Layne Richard Meacham, accused of abusing a patient in his Proctor Advocate program for troubled youths, acknowledged that his therapy involves force but said his methods were based on love.

Meacham, a licensed social worker and founder of the controversial program, testified in his own defense after prosecutors rested their case in his misdemeanor child abuse trial in 3rd Circuit Court.A 17-year-old former patient accused Meacham of forcing her to stand lock-kneed for 90 minutes during a therapy session while other teenagers called her names. The session ended after the girl became so ill she vomited blood and was taken to a hospital, she said.

Meacham, describing himself as a child advocate, said his program combines tough love and reality therapy - a mix of philosophies he derived from other programs across the country and from books accepted by social workers.

"The only way you're going to get kids better is to put a kid in a reformer role and give them authority. So we set up a pro-social reformer environment that is essentially run by kids," he said Tuesday.

Force and involuntary involvement are a necessary part of therapy, Meacham said, and requiring patients to stand at attention during confrontational sessions enables them to assume control of themselves.

He said the confrontations are supervised, but he acknowledged he was not present for most of the session involving the alleged victim.

However, he said he never forced her to stand and did not direct anyone else to do so. When told the girl had vomited, he said, "I didn't think vomiting was that big a deal because usually when kids come in after running away they are drunk."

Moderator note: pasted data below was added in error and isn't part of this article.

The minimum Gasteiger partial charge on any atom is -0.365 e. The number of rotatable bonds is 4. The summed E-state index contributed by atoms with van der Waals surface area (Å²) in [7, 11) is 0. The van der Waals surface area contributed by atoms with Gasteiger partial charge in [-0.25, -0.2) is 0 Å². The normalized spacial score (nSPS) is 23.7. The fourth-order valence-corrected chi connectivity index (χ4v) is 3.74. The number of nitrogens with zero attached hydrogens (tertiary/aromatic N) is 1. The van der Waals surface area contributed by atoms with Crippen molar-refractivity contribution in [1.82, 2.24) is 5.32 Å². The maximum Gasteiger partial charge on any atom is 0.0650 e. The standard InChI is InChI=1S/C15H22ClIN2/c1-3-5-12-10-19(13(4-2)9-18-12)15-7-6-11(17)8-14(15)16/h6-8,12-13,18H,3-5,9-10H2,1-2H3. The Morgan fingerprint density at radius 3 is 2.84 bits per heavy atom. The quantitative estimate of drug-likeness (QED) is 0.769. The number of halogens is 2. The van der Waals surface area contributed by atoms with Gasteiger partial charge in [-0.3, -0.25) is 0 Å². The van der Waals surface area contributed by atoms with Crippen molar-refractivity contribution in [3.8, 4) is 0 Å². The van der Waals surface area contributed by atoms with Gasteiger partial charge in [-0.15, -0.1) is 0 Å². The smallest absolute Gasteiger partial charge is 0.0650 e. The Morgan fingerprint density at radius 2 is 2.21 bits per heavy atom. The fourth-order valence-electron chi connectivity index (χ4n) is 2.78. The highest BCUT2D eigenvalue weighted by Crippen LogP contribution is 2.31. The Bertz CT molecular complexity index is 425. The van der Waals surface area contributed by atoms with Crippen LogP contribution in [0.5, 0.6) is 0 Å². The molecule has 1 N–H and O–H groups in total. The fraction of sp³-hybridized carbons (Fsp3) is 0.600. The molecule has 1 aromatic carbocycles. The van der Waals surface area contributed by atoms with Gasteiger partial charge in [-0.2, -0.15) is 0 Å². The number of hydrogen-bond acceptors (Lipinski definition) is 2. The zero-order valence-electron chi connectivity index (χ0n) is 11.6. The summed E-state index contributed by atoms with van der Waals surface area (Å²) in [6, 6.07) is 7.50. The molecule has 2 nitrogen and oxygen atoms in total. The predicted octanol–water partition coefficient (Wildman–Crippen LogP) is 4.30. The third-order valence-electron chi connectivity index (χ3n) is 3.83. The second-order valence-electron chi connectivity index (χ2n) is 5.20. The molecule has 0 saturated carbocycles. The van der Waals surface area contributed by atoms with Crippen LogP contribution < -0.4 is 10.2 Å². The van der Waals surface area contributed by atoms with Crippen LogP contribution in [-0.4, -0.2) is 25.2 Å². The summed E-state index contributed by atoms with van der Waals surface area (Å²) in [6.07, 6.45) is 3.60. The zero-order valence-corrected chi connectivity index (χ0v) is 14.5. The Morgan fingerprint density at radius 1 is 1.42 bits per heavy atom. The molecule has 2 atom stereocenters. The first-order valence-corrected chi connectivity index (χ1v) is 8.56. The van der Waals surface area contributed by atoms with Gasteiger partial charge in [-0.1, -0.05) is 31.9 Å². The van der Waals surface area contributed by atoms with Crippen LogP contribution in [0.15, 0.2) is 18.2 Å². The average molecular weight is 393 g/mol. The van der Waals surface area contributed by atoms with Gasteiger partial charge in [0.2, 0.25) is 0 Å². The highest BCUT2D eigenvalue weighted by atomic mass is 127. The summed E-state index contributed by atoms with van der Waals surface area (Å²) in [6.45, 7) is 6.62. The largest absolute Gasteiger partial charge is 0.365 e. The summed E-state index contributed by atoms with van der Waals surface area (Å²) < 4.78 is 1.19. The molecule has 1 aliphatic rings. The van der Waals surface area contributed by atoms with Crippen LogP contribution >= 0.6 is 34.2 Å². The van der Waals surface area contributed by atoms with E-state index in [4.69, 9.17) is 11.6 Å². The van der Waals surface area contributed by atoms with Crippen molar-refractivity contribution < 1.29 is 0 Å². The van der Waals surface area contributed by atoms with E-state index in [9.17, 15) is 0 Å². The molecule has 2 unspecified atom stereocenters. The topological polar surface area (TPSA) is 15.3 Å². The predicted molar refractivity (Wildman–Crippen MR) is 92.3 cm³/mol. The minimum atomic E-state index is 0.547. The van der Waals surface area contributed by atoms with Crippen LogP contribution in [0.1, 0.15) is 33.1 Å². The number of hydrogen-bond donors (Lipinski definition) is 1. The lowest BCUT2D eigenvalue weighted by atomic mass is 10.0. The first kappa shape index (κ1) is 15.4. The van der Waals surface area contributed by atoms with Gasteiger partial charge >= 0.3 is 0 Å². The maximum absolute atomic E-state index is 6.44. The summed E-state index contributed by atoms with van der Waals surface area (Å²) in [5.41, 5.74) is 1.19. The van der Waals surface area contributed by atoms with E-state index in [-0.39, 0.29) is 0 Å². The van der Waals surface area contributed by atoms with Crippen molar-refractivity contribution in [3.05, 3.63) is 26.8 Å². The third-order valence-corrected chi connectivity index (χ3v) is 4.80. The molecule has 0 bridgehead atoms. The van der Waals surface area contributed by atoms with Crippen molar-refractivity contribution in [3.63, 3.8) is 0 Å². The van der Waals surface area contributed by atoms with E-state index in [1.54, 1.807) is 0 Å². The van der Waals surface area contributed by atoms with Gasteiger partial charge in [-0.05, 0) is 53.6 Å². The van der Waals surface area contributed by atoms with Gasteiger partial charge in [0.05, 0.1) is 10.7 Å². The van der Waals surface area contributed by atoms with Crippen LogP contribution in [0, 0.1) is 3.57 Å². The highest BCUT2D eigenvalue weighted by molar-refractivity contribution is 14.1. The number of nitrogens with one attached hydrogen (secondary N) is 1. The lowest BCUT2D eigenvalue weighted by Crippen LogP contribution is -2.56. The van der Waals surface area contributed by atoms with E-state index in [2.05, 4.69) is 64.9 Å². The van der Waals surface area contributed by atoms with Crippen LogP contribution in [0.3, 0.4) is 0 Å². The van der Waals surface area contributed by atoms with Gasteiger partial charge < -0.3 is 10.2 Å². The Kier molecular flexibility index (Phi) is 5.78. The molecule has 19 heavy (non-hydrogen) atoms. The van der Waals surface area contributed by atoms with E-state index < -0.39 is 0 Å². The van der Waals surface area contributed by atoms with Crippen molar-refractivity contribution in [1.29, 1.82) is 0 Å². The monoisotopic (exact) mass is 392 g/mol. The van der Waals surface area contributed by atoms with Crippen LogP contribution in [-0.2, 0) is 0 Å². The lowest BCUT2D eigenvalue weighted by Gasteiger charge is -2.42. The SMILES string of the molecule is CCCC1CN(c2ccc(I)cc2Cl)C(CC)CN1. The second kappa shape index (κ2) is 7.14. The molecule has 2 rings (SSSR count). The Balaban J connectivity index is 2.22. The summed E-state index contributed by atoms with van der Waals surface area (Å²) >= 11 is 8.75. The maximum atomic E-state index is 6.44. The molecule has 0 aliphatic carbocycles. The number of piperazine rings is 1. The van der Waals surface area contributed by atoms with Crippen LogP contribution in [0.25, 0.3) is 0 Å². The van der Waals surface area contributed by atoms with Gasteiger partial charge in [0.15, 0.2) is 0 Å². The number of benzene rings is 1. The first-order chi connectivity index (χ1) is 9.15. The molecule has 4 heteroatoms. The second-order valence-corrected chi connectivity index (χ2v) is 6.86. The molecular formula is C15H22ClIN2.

But he said he became alarmed when he learned the girl was coughing up blood and telephoned her mother. The woman told him she couldn't leave work and he promised to take care of the situation, Meacham said.

Meacham said he began working in state youth corrections after he returned from service in the Marine Corps in Vietnam in the late 1960s. He also admitted being an alcoholic, but said he has attended Alcoholics Anonymous meetings regularly and has not had a drink in 21/2 years.

Another defense witness, Melroy B. Harward, testified he worked with Meacham while the defendant was employed by the state and Harward was a social worker at the Provo Canyon School.

He said Meacham has "no reputation of being a child abuser," and that his practice of having youths stand at attention was not unusual.

"Standing is an accepted method of gaining control. . . You have to use confrontation with youth regularly," Harward said. However, he said the atmosphere requires warmth and concern and should be non-judgmental.

"If a program or an individual doesn't indicate love or make them feel love you are not going to be successful," he said.

Meacham said during his testimony that he loves all his young charges, including his accuser.

"I probably told every kid in there I love them," he said.

During cross-examination by prosecutor Keith Stoney outlined a series of controversies involving Proctor Advocate, at one point confronting Mea-cham for allegedly bragging to his patients that he could "beat" the court system.